Magness Lake, in Heber Springs, is a magnet for swans
9 p.m., Revolution. $20.
Eric Church knows his audience, and they are him. “The scars on my knuckles match the scuffs on these cowboy boots/and there's a whole lot more like me,” he sings on “How Bout You?” a tribute to all things Southern and blue-collar. Not exactly novel territory in country music, but like the best in the business, Church manages to elevate standard fare — some might say cliche — with a witty turn of phrase. Here he offers perspective on a woman who's hit the road (“I believe that Jesus is comin' back/Before she does”), there he describes a pregnancy scare (“We were young and on fire and just couldn't wait/Six weeks in, she was three weeks late”). Just about everywhere he layers muscular rock 'n' roll flourishes over a twang-y base. Look for a live show that's even more raucous on Friday. At a recent concert, Church told his audience, “I like my country ROCKIN'.” Here's betting he won't have any trouble filling up the place with the likeminded.
10 p.m., ACAC. $6.
Totally Michael is a one-man band out of Bloomington, but originally from Cabot, who specializes in syrupy sweet dance-anthems about cheerleaders and prom and Winona Ryder. That he counts Blink 182 and Soophie Nun Squad as major influences isn't hard to pick up on. His lyrics follow in the unabashedly juvenile, gag-a-minute tradition of the former (the chorus of the tribute to Ryder goes, “Winona I'd like to get to know ya/let's burn Saks Fifth Ave. into the ground”), while his concerts, many of which have been here at house shows in the past, are all about crowd participation, costumes, wearing short shorts, reverting to childhood and other similarly Soophie-ish wild-out behavior. Little Rock's most promising experimental act, Ginsu Wives, opens the show. They sound like Prince as covered by a deranged chorus of broken robots.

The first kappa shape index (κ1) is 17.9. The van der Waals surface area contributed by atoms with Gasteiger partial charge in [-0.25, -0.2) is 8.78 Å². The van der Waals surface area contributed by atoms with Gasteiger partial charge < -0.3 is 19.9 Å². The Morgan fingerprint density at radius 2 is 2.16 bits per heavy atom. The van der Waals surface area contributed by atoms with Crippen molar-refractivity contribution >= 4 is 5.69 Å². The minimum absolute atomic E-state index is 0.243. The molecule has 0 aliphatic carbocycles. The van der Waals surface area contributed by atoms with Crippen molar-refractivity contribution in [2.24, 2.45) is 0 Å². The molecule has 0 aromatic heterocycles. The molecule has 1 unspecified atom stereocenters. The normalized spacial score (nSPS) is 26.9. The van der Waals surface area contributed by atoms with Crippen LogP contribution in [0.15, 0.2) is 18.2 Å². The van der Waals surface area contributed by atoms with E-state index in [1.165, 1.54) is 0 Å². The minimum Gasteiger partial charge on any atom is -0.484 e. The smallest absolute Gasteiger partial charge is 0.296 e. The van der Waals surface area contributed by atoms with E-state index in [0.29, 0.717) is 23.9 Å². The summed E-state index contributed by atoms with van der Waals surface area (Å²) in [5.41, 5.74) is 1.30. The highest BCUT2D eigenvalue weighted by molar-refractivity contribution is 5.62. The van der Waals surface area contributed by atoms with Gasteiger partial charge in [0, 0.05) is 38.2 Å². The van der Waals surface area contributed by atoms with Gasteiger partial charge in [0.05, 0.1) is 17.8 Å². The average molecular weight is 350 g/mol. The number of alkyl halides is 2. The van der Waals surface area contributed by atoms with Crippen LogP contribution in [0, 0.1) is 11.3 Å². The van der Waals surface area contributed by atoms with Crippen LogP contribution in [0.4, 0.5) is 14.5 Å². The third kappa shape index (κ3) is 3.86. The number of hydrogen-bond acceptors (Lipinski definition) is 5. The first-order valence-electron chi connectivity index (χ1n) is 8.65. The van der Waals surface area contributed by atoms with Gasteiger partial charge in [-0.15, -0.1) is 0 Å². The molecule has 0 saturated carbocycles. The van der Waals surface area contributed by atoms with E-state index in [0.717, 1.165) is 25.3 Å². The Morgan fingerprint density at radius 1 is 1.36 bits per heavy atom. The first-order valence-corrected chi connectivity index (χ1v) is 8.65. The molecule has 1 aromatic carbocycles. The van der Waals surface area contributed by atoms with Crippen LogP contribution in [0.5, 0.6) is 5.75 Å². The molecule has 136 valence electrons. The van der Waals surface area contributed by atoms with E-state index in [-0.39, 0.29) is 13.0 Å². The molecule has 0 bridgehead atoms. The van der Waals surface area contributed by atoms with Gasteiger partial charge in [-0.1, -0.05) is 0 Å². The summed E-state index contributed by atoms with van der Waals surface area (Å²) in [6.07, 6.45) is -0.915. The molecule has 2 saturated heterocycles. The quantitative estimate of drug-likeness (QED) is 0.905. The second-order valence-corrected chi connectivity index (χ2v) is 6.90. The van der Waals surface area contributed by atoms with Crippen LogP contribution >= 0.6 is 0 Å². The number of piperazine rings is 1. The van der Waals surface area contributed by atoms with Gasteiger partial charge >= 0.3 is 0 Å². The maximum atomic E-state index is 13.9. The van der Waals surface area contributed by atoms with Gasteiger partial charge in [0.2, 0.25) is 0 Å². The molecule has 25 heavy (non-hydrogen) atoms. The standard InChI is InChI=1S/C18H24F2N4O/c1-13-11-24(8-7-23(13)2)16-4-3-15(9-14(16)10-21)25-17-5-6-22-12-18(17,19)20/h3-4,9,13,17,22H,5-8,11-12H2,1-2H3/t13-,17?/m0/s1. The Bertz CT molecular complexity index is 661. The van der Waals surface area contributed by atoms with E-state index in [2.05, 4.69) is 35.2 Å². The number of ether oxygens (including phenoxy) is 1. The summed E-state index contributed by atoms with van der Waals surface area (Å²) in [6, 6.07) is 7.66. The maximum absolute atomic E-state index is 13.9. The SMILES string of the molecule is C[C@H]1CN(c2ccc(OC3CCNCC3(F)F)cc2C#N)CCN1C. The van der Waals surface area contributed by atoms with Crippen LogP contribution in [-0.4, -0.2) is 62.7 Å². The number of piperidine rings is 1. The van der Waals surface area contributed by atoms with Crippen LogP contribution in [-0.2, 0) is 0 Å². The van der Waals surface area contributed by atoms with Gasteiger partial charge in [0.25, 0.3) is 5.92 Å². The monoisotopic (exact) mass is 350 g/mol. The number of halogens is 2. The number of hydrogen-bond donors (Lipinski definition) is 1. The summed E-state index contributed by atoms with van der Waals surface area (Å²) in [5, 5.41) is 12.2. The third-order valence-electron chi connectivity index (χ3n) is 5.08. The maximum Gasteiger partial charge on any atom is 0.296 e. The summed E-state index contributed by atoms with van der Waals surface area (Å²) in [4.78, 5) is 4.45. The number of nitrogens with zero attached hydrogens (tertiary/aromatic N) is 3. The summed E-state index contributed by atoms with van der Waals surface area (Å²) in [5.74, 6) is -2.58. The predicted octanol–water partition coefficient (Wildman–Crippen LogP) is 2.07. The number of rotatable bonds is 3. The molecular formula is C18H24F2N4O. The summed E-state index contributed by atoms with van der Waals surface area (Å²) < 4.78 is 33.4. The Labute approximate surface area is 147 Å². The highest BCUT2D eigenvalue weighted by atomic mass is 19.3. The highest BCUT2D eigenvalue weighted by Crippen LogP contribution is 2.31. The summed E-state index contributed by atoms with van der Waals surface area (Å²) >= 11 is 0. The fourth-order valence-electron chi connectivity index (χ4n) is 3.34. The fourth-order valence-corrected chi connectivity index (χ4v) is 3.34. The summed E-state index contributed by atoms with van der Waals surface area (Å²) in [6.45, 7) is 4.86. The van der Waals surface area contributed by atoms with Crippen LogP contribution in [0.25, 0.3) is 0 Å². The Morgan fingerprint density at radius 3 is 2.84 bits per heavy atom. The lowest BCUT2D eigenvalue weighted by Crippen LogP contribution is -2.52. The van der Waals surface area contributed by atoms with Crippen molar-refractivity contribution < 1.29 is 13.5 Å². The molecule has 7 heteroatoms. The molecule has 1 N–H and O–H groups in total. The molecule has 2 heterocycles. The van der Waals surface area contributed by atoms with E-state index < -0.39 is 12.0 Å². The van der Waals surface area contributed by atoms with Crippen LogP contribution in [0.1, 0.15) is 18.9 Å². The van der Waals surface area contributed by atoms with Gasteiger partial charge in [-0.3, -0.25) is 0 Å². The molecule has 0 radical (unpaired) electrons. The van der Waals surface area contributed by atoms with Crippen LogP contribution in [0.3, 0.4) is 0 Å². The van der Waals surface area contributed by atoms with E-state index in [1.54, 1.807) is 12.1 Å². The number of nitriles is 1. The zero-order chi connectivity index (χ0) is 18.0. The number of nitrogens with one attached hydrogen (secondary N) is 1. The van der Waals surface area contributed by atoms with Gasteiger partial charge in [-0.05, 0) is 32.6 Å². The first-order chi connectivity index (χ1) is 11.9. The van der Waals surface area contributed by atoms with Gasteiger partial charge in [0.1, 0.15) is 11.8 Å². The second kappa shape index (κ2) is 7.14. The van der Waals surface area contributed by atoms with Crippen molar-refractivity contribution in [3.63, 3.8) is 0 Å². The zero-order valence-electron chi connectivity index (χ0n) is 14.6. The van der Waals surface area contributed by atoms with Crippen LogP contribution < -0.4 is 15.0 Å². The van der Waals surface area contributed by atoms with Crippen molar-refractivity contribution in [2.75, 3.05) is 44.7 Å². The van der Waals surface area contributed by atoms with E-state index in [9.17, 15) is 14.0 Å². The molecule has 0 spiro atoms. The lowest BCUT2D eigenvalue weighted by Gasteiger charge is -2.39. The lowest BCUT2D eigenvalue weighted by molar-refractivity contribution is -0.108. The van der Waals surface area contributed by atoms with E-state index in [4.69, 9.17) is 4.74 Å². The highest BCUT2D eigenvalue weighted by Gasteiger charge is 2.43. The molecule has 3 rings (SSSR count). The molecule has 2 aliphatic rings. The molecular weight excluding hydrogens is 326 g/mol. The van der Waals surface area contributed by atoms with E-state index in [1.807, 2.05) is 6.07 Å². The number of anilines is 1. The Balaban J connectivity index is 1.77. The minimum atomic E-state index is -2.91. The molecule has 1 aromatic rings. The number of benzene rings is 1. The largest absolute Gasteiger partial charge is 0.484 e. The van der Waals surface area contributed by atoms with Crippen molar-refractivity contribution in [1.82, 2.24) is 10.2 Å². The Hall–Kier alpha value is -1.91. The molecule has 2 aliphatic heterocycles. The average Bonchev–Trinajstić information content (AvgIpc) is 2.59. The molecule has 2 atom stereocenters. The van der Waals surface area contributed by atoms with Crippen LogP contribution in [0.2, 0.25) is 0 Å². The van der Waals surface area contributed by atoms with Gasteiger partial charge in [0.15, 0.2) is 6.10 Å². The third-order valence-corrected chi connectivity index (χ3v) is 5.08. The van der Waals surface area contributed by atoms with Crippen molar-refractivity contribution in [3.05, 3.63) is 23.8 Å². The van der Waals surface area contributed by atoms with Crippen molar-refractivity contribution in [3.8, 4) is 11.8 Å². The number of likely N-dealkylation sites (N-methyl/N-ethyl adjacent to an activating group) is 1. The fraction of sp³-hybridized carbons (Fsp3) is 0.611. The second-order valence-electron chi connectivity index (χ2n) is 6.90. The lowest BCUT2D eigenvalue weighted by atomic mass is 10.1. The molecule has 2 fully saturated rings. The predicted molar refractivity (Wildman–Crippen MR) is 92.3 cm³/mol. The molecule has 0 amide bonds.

10 p.m., White Water Tavern. $10.
Clarksdale-born Jimbo Mathus doesn't do genres. “I break down walls and stereotypes with my music,” he's said, more accurately than boastfully. “I confuse people. I use Mississippi music, which is renegade music at heart, as my inspiration and motivation…I keep the old stories alive while they help keep me alive.” Luther Dickinson, of the North Mississippi Allstars and the Black Crowes, may've captured Mathus even better when he described him as a link in “the ‘crazy Mississippi white-boy' chain of music that goes all the way back through Elvis Presley to Jimmie Rogers … white musicians playing black music and influencing people in both cultures.” It's not the position in which most probably remember him. In the early '90s, he rose to fame leading the swing-revival act Squirrel Nut Zippers. After a five-year hiatus, that band reunited in 2007 and continues to tour sporadically. But since the early 2000s, Mathus has been busy with his own projects. He's toured with Pine Bluff's CeDell Davis, served as musical director for Buddy Guy, recorded Elvis Costello in his Delta Recording Service studio in Clarksdale and released a host of records, moving easily between swamp rock, country and the acoustic blues. His latest, “Jimmy the Kid,” straddles all those genres.